Heating upJim Lowe
10/17/2012, Willoughby Harbor
I girded my loins with warm oatmeal and coffee in order to endure the cold plunge into Willoughby Harbor this morning. It took about 20 mins worth of shallow dives but I did manage to clear the blockage that was causing my engine to run so warm. I even had a visit from a school of curious dolphins which made it all worth while.
I'm still aliveJim Lowe
10/16/2012, Willaby Bay
Twenty five knots of wind is an awful lot for a single handed sailor. The waves were fairly impressive as well. If I had a do over, would I have still left today? Yes. I think it was a good call. Sea Otter had no trouble dealing with the weather. I'm the one that flubbed things up. I knew the wind and seas would be strong in the morning but get lighter as the day went on. I also knew that the wind would be out of the South tomorrow and stay that way for a week. So, this was the window of opportunity for heading South.
Journey begins with the New MoonWinds NW@320, 2ft chop, skies clear
10/16/2012, Jackson Creek
My journey begins today on the first new moon of October. I would have left earlier but the wind has been out of the South since I launched last Friday so I've remained anchored here in Jackson creek. If at all possible I try to have the wind and tides working for me. There are enough potential challenges in a crossing without my making them worse by impatiently sailing against wind and tide. It can be done, and often is, but it is slow, uncomfortable and wasteful of fuel. Much better to be helped along though it does require a casual attitude regarding personal schedules. Last night a cold front blew through and brought a strong Northwest wind with it, which I will ride all the way to the mouth of the James River in Norfolk, about 40 nautical miles away. Planning to anchor in Willowby Bay. I expect this leg of the journey to take about 8hrs. The wind is really a bit too strong, with gusts to 25 knots but it is expected to ease to 15 knots by noon.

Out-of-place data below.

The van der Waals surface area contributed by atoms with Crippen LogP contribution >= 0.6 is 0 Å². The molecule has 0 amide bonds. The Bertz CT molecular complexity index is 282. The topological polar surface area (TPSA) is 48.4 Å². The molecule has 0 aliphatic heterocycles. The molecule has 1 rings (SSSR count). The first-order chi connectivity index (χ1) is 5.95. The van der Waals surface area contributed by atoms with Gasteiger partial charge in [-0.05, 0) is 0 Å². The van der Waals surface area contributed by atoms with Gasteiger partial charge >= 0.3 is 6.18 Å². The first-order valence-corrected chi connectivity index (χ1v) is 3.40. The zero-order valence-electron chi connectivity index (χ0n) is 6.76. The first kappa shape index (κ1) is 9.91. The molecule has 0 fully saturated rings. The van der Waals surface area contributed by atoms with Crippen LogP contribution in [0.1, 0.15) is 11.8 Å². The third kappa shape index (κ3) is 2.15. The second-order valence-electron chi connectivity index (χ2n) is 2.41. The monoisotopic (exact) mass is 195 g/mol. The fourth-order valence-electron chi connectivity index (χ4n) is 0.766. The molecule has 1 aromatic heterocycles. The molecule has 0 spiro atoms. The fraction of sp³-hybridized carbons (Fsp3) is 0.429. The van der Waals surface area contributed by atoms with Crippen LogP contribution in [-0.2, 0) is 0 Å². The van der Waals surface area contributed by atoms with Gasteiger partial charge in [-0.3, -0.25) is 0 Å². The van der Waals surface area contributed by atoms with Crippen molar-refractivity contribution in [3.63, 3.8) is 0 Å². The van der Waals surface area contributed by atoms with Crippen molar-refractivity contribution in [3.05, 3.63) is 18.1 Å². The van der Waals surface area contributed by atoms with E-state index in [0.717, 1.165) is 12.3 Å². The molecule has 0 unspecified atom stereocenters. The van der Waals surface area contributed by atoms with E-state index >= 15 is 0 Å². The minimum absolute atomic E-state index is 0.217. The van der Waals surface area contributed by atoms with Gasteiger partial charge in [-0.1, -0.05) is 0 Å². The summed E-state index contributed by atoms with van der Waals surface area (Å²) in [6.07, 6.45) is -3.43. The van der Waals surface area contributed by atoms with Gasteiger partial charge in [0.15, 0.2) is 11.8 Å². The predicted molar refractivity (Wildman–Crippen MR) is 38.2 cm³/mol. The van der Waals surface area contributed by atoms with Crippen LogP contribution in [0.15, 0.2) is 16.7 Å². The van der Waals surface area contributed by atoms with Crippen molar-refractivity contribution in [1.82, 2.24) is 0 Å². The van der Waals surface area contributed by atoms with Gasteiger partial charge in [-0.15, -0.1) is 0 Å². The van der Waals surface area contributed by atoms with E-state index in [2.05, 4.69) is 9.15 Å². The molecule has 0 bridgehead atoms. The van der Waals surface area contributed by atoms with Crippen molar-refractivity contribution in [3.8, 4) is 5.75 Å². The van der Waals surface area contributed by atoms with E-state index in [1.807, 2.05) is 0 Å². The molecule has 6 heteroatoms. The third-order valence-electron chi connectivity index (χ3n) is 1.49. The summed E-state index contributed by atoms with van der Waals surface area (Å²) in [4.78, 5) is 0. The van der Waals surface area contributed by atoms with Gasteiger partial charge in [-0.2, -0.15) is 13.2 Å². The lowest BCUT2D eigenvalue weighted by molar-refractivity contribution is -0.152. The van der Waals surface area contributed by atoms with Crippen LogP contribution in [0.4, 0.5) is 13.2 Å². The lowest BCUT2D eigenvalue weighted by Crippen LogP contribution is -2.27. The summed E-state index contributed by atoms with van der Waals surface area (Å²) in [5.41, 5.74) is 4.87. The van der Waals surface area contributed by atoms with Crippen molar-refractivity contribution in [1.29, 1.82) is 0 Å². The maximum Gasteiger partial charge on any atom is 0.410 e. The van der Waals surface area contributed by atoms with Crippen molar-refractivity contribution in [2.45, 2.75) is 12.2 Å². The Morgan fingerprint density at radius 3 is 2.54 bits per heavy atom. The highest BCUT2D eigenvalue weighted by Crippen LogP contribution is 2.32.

10/12/2012, Deltaville, VA.
All the preparations have been completed for Sea Otter to return to the sea. The bottom painting is done. My truck has been put into storage. my bicycle has been disassembled and stowed down below. Dan came by with the travel lift at 3pm and very skillfully lifted Otter from her shore supports. Then he carried her to the water. Splash. I started the engine and motored to the fuel dock. Once Otter was safely docked I went over to the dinghy dock and rowed the dinghy over to Otter. Then I started the engine again, threw off the lines and headed into the harbor to find a place to anchor. The winds tonight are expected to be fairly strong, gusting to 30knots. A good test for my new Rocna anchor.
Paint, paint, paintJim Lowe
10/10/2012, Deltaville, VA.
Trinidad Red antifouling paint. Over 200.00 a gal. ouch! It has got to be done. Heading South means warm, shallow, salty water with lots of critters that would love to hitch a ride on Sea Otters bottom. If Otter were a wooden boat then bottom paint would be even more important because some of those hitch hiking critters eat wood! Thankfully Sea Otter is fiberglass and critters mainly slow her down. Sailboats are slow enough without any help, thank you very much. The yard crew came by this morning and moved the jack stands. Then I painted the parts of the hull they were covering. With fresh bottom paint Sea Otter is ready to be launched.
Wind in the WillowsJim Lowe
10/10/2012, Deltaville, VA.
The last few days here in Deltaville have been gray and wet. Not good for painting at all. One thing you quickly learn about sailing is that the weather always has the final say. Anyway, when I woke this morning the skies were clear and cool. Painting day has arrived. However, I promised a friend that I would help him raise his mooring once he goes in the water and he just went in. It means differing my painting for a few hours or perhaps even a day but Michael is worth it. Mr. Michael Taylor is something of a legend around here. He is heading down to the Bahama Islands and this will be his 30th trip. Michael is 85 years old and has polio. He is a single handed sailor aboard his 30ft catamaran named "Wind in the Willows". I'm sure you can see why it is important to me to put my schedule aside and help send him on his way. I put my dinghy in the water and rowed out to Wind in the Willows. Michael, who is a proper British gentleman promptly set out a small lunch for us and then we turned to our work. First we put his dinghy in the water in order to clear the foredeck for action. Then while Michael started the engines, I began raising the mooring. The mooring consisted of two anchors and chain bridled together and shackled to another line which connected to the deck bridle. I'm sure that sounds rather confusing. Just think of all the different lines that are connected together which have been subjected to twice daily tides and currents and now they have twisted together into a gnarled mess made even worse by slime and barnacles which have grown into the rope fibers. It can be challenging to raise one large anchor with its chain without a windlass but two anchors with chains melded together is a daunting task. After some struggle the task was completed and I returned to Sea Otter nursing an aching back.